GME reported its fiscal year Q4 and full-year numbers this past week. Q4 was a disaster for the Company. Operating earnings were trounced 75%% YoY for the quarter from $75.2 million last year down to $18.8 million. After subtracting interest expense, which rose in 2020, pre-tax net income plunged 84.5%. Across the board, the Company badly missed consensus estimates for revenues, gross margin, operating profit (87% miss) and net income.

Some of you may have seen the headline report that GME earned $1.23 per share in Q4 2020 vs 38 cents in Q4/19. But the net income number in 2020 includes a $69.7 million non-cash GAAP tax “benefit” whereas in 2019 the GAAP non-cash tax expense was $43.8 million. That’s why it’s “cleaner” to analyze operating and pre-tax numbers. While hardware sales (game consoles) increased 20.5% YoY for the quarter, software sales plunged 26%. Game consoles are only marginally profitable. The “juice” in the business is with software sales.

Recall that the founder of (CHWY), Ryan Cohen, took a 13% equity stake in GME in the fall of 2020. He seems to believe that he can successfully transform GME’s business model into an e-commerce “digital” operation from the brick/mortar model. The video game business has largely moved online and competition in the software side of the business is fierce. Microsoft has now jumped into the arena with full force. Perhaps Ryan should focus on trying to make CHWY profitable instead of trying to breathe life into a dead corpse. CHWY’s operations lost over $250 million in FY2020. It has never made money. Over the last 2 years CHWY lost over half a billion dollars. Chewy is literally a cash-burning Weimar furnace.

With respect to the operational “reboot,” the Company’s earnings conference call lasted only 20 minutes and there was not a Q&A session, which is unheard of. At the same time, Jefferies’ stock analyst raised his price target on the stock from $15 to $175, which is absurd. But that sordid upgrade from Jefferies made sense when the 10K was released and it contained a disclosure that Company started evaluating whether or not to increase the size of the ATM stock sales program (ATM = At The Market, which allows the underwriter to sell shares on behalf of the company at any time during market hours).

Jefferies is GME’s main investment banker and is a sleazy firm. It also happens to own a large portion of GME’s shares. Recall the Jefferies was the underwriter of Hertz’s ATM stock sale program that was cut off by the SEC. Outside of Jefferies, every other stock analyst that covers GME has a price target that ranges from $5 to $33.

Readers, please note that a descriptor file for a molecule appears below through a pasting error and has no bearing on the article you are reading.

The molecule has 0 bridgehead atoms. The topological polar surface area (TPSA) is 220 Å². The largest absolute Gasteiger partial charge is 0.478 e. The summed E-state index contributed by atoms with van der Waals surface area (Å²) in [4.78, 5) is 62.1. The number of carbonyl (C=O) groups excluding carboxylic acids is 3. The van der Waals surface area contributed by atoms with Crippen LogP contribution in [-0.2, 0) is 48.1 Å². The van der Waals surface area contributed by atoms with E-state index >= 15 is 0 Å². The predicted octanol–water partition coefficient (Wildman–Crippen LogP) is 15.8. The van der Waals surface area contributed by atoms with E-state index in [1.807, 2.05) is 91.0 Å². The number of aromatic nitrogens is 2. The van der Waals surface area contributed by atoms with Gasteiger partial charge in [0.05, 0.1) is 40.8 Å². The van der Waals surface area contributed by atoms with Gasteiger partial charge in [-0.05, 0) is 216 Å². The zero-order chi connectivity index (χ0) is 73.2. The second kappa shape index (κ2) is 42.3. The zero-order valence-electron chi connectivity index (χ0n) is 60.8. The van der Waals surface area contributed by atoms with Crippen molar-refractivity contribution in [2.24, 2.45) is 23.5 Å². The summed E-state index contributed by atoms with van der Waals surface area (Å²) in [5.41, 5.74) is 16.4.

GME reported its numbers on Tuesday after the close. It’s stock tanked 33.7% on Wednesday from $181 to $120 and closed just below its 50 dma. On Thursday the stock snapped back $63 up to $183. I have not found a reasonable explanation for this beyond the narrative that Reddit traders took the Jefferies stock price target seriously. More likely the already high short interest soared on Wednesday and the stock underwent a “gamma” squeeze. I’m certain Jefferies helped that process along and here’s the evidence of a gamma squeeze:

Note the the 37.2k call option volume at the $200 strike on the March options that expired Friday. It was by far the largest volume for any call or put option for any month. When that amount of calls are sold by market makers, they are forced to buy a certain amount of shares to hedge out their short call exposure, which drives the stock price higher.

GME is trading purely on technicals: short squeezes fueled by intense gamma squeezes and hedge fund algos and retail traders chasing momentum. The stock careened off its 50 dma on Wednesday (yellow line) and flirted with either side of the 21 dma on Thursday and Friday.

I do believe GME is going lower (the RSI and MACD show the potential for the stock to go much lower) though sell-offs could be followed by sharp short-squeezes. The technical action reminds of Tilray (TLRY), on which I eventually hit a home run on my puts after first “investing” with a series of small losses. If you pull up a chart on TLRY that goes back to July 2018, you’ll see a “bungee jump” pattern that is similar to the GME chart above.  At the end of the day GME’s stock price will not escape the gravitational pull from failing fundamentals